New Analysis Shows Problematic Boom In Higher Ed Administrators

Massachusetts Colleges and Universities

By: Jon Marcus
The New England Center for Investigative Reporting

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The number of non-academic administrative and professional employees at U.S. colleges and universities has more than doubled in the last 25 years, vastly outpacing the growth in the number of students or faculty, according to an analysis of federal figures.

The disproportionate increase in the number of university staffers who neither teach nor conduct research has continued unabated in more recent years, and slowed only slightly since the start of the economic downturn, during which time colleges and universities have contended that a dearth of resources forced them to sharply raise tuition.

In all, from 1987 until 2011-12—the most recent academic year for which comparable figures are available—universities and colleges collectively added 517,636 administrators and professional employees, or an average of 87 every working day, according to the analysis of federal figures, by the New England Center of Investigative Reporting in collaboration with the nonprofit, nonpartisan social-science research group the American Institutes for Research.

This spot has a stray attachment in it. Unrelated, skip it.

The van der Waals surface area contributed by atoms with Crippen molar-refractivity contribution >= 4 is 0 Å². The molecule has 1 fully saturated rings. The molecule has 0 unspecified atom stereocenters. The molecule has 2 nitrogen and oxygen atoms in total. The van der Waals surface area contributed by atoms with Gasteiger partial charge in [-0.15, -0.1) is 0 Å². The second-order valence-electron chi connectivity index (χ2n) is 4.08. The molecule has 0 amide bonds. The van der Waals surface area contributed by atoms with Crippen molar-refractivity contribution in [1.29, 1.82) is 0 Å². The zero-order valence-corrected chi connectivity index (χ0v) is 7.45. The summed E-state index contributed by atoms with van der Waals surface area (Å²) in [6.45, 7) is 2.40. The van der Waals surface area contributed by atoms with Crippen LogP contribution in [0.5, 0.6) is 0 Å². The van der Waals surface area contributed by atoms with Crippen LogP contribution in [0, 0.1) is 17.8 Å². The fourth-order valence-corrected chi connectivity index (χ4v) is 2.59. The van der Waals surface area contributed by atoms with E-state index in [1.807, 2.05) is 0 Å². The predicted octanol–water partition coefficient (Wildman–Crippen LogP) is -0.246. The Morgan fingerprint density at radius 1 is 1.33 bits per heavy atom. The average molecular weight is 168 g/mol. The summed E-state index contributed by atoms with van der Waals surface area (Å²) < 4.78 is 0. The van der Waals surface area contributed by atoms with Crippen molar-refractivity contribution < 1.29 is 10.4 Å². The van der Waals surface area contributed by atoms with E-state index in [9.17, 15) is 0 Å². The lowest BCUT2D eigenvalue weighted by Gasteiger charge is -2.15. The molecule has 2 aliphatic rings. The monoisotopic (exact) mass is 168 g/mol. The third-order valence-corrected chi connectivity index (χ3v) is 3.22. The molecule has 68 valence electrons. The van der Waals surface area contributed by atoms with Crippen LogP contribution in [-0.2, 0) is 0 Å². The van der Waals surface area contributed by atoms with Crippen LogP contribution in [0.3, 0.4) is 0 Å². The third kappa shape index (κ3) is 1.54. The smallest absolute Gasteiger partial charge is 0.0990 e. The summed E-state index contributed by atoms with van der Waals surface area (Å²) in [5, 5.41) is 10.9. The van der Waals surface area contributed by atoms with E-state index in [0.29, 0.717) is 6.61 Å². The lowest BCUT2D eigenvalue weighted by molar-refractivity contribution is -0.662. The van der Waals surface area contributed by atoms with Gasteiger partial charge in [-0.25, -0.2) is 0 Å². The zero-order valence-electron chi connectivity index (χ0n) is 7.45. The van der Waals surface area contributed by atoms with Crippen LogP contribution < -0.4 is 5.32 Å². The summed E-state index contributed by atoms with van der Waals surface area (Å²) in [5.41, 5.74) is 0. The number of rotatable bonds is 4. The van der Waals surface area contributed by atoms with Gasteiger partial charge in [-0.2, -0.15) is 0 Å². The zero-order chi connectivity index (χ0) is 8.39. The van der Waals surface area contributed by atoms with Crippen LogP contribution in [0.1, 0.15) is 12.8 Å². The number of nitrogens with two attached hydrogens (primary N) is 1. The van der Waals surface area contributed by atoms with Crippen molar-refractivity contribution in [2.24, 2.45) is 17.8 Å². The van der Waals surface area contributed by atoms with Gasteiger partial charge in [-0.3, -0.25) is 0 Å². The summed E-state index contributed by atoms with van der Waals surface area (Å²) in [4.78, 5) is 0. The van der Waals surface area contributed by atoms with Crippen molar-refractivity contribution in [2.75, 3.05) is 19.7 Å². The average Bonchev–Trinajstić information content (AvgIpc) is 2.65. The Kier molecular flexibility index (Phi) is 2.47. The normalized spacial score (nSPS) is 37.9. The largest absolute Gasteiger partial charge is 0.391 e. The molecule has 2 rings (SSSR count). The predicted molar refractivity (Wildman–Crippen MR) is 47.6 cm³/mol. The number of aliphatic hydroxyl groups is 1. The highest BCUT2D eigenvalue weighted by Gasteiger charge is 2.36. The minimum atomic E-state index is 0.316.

“There’s just a mind-boggling amount of money per student that’s being spent on administration,” said Andrew Gillen, a senior researcher at the institutes. “It raises a question of priorities.”

Universities have added these administrators and professional employees even as they’ve substantially shifted classroom teaching duties from full-time faculty to less-expensive part-time adjunct faculty and teaching assistants, the figures show.

“They’ve increased their hiring of part-time faculty to try and cut costs,” said Donna Desrochers, a principal researcher at the Delta Cost Project, which studies higher-education spending. “Yet other factors that are going on, including the hiring of these other types of non-academic employees, have undercut those savings.”